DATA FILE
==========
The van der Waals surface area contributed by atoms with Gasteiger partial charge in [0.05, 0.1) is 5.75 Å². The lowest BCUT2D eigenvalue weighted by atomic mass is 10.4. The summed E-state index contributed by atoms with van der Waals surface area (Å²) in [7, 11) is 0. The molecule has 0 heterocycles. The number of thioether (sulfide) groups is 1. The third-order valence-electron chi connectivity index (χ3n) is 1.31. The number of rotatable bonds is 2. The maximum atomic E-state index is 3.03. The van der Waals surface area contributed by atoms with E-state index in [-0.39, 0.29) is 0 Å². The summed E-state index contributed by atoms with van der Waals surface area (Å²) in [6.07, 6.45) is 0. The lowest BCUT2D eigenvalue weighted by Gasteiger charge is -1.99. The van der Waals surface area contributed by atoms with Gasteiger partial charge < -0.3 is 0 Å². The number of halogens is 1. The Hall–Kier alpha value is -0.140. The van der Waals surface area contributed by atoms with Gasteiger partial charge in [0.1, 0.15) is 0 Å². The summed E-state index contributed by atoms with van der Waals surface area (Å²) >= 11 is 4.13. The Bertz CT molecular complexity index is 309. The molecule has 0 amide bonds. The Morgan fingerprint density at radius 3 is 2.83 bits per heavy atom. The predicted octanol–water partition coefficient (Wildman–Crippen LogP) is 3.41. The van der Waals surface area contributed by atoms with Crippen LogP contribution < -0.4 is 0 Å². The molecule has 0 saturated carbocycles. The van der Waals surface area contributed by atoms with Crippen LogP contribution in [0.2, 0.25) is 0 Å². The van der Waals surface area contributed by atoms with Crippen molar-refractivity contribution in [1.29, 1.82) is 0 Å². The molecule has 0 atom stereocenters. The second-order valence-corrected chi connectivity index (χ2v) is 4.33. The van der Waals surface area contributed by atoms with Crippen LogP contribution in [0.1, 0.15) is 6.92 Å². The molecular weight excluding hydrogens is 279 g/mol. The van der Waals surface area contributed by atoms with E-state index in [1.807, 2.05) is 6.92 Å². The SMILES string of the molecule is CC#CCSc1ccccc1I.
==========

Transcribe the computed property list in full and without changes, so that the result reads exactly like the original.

The van der Waals surface area contributed by atoms with Gasteiger partial charge in [0.05, 0.1) is 5.75 Å². The lowest BCUT2D eigenvalue weighted by atomic mass is 10.4. The summed E-state index contributed by atoms with van der Waals surface area (Å²) in [7, 11) is 0. The molecule has 0 heterocycles. The number of thioether (sulfide) groups is 1. The third-order valence-electron chi connectivity index (χ3n) is 1.31. The number of rotatable bonds is 2. The maximum atomic E-state index is 3.03. The van der Waals surface area contributed by atoms with E-state index in [-0.39, 0.29) is 0 Å². The summed E-state index contributed by atoms with van der Waals surface area (Å²) in [6.07, 6.45) is 0. The lowest BCUT2D eigenvalue weighted by Gasteiger charge is -1.99. The van der Waals surface area contributed by atoms with Gasteiger partial charge < -0.3 is 0 Å². The number of halogens is 1. The Hall–Kier alpha value is -0.140. The van der Waals surface area contributed by atoms with Gasteiger partial charge in [0.1, 0.15) is 0 Å². The summed E-state index contributed by atoms with van der Waals surface area (Å²) >= 11 is 4.13. The Bertz CT molecular complexity index is 309. The molecule has 0 amide bonds. The Morgan fingerprint density at radius 3 is 2.83 bits per heavy atom. The predicted octanol–water partition coefficient (Wildman–Crippen LogP) is 3.41. The van der Waals surface area contributed by atoms with Crippen LogP contribution < -0.4 is 0 Å². The molecule has 0 saturated carbocycles. The van der Waals surface area contributed by atoms with Crippen LogP contribution in [0.2, 0.25) is 0 Å². The van der Waals surface area contributed by atoms with Crippen molar-refractivity contribution in [1.29, 1.82) is 0 Å². The molecule has 0 atom stereocenters. The second-order valence-corrected chi connectivity index (χ2v) is 4.33. The van der Waals surface area contributed by atoms with Crippen LogP contribution in [0.1, 0.15) is 6.92 Å². The molecular weight excluding hydrogens is 279 g/mol. The van der Waals surface area contributed by atoms with E-state index in [1.807, 2.05) is 6.92 Å². The SMILES string of the molecule is CC#CCSc1ccccc1I.